Tot tests for schoolkids?

2008-05-03 00:00

PUPILS could soon be tested with breathalysers in schools as binge drinking among teenagers spirals out of control.

Teachers, psychologists and local NGOs have raised concerns over the increase of drinking among children. Binges over weekends, holidays and even during school hours have become common.

To curb the problem, many have suggested that schools introduce breathalyser tests to be administered to pupils during school hours.

Carol du Toit, director of the South African National Council on Alcoholism and Drug Dependence (Sanca), says she supports the use of breathalysers.

She said binge drinking is a bigger problem than drugs and children start drinking at younger ages. Eleven is a common age for binge drinkers and Du Toit said Sanca’s youngest patient is nine years old.

“It’s quite commonplace for children to start drinking at a younger age and this poses a real problem for us … ” she said.

Du Toit said that teachers notice that Mondays have the highest absenteeism rate and that some of those pupils who do attend school are unable to concentrate.

She said that she has received reports from teachers about unruly behaviour and poor concentration due to pupils drinking during school time.

“Besides drinking at school, these children consume alcohol on the weekends, at parties and during the holidays,” she said.

She said that alcohol reduces impulse control and teenagers are indulging in high-risk sexual behaviour.

“Some can’t even remember what happened [while they were drunk]. This increases their chances of being raped or contracting diseases,” she said.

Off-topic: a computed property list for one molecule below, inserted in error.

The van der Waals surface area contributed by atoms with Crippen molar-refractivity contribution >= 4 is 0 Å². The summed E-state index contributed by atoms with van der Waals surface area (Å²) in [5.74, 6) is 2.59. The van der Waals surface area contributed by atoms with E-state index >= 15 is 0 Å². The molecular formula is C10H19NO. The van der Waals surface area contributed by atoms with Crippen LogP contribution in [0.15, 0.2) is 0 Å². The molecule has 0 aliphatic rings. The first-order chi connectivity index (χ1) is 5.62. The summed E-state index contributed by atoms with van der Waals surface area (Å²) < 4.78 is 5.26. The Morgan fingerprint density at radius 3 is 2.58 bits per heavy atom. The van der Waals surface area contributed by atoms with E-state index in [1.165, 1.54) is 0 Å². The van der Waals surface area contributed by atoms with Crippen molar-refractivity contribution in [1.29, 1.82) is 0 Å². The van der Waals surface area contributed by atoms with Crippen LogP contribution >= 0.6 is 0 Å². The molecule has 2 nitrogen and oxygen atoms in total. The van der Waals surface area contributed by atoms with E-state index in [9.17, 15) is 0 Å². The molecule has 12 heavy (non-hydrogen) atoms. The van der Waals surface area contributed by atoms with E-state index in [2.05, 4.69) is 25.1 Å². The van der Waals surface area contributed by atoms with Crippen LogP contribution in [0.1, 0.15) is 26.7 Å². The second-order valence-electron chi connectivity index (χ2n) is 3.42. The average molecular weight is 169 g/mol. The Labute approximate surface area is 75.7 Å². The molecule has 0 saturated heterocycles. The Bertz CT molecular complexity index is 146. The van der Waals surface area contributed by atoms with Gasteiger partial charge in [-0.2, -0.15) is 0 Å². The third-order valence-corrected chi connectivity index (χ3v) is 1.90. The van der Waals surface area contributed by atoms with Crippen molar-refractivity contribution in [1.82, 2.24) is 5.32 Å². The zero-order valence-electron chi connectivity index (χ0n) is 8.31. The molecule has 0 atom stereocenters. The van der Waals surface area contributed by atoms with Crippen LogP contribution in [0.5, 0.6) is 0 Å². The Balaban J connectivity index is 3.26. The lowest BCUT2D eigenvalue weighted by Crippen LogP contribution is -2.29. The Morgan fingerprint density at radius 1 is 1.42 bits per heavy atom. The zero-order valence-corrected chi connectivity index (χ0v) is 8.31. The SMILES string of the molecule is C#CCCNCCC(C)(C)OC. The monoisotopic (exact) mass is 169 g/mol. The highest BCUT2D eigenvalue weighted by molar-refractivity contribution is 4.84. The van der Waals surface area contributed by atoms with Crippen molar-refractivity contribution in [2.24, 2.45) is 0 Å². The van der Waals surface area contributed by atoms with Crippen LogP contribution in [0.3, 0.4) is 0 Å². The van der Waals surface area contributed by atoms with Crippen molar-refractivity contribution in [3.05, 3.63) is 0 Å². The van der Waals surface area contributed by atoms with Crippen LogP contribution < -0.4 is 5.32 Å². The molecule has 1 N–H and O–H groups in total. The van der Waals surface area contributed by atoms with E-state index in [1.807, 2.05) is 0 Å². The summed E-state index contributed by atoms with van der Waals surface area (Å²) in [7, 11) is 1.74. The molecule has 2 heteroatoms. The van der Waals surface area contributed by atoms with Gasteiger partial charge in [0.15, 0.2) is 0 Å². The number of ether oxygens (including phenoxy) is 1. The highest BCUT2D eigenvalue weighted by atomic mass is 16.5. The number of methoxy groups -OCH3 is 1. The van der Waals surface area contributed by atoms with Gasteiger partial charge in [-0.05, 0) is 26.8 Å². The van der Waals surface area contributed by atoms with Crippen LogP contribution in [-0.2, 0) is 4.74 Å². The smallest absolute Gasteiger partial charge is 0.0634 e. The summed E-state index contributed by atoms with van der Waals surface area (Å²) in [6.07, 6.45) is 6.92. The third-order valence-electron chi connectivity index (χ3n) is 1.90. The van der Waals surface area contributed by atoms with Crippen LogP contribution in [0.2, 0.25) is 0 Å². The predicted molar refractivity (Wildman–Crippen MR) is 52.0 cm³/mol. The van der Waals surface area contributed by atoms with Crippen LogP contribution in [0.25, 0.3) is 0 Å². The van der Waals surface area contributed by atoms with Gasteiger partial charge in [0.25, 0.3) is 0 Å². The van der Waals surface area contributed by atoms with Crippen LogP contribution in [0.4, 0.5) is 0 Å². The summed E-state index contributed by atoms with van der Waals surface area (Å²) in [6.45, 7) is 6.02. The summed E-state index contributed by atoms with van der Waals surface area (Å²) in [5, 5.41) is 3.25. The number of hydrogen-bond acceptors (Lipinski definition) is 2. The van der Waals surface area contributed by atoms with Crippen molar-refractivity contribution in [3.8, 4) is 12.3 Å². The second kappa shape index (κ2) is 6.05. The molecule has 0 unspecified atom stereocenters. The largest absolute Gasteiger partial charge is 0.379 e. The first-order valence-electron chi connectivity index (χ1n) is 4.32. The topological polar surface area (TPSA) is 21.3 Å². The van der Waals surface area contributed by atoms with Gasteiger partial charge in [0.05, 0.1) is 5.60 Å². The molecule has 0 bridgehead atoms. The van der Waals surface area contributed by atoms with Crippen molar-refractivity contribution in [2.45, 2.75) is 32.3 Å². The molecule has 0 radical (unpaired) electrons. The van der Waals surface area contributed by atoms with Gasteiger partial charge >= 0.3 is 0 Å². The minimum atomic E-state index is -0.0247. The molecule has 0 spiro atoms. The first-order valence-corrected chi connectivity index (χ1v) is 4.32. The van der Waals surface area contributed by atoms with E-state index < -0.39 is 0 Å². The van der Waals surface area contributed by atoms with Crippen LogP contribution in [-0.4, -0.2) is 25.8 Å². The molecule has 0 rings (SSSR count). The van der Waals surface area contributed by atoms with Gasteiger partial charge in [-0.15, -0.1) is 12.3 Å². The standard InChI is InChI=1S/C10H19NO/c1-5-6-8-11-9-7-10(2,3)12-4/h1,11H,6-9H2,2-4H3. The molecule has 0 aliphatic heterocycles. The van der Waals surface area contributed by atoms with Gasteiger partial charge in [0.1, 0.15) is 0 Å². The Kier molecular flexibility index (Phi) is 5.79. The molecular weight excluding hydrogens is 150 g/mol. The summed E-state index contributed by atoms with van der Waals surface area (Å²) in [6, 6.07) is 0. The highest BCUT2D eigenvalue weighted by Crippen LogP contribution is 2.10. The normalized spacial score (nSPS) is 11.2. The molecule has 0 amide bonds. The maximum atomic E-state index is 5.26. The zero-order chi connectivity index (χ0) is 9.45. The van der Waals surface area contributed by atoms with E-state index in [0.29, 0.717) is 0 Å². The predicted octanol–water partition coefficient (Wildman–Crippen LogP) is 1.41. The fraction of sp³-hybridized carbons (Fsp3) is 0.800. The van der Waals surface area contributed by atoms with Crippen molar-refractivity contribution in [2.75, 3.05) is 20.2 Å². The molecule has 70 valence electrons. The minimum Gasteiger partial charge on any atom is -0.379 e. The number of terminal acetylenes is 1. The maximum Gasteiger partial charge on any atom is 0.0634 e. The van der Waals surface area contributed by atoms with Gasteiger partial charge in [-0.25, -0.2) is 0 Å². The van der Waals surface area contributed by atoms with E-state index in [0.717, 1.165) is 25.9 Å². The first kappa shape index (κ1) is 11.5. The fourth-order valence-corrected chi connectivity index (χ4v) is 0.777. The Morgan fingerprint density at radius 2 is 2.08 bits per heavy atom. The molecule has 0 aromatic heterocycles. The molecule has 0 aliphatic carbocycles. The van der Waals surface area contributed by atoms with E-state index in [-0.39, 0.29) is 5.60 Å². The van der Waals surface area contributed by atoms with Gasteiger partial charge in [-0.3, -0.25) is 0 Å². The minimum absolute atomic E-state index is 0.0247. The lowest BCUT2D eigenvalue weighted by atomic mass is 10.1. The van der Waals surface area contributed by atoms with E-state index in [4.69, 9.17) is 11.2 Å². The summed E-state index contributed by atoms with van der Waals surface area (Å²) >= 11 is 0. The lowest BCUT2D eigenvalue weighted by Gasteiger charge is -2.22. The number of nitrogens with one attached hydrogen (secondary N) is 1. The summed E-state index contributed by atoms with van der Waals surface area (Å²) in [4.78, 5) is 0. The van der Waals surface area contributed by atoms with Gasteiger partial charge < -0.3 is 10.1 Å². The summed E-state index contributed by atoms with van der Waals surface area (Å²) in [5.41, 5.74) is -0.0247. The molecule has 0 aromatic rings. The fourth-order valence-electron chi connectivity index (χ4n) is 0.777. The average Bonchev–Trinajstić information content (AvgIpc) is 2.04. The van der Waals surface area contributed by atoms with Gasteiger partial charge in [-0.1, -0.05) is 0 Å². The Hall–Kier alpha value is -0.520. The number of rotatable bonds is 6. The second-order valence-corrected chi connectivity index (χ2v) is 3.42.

For the breathalyser tests to work, Du Toit said each school must have a policy in place that teachers, pupils and parents are aware of.

She said that the policy helps pupils understand that there is a procedure in place should they need help.

Educational psychologist Fathima Essack said that breathalysers could help reduce teenage binge drinking.

“The increase in alcohol use among learners is becoming the norm. The lack of effective discipline measures in schools and at home leaves the youth of today with a seemingly permissive culture where most behaviours are tolerated,” she said.

“Adolescents are seeking the next thrill in this instantly gratifying technologically advanced era we live in. Alcohol is probably cheaper and more accessible than the other drugs.”

Essack said that peer pressure and the need for group acceptance are contributing factors.

Education Department spokesman Ntokozo Maphisa said that drinking is a problem in schools and is more prevalent on school excursions.

He said that breathalyser tests are an option that the Education Department could consider, but he would not confirm anything.

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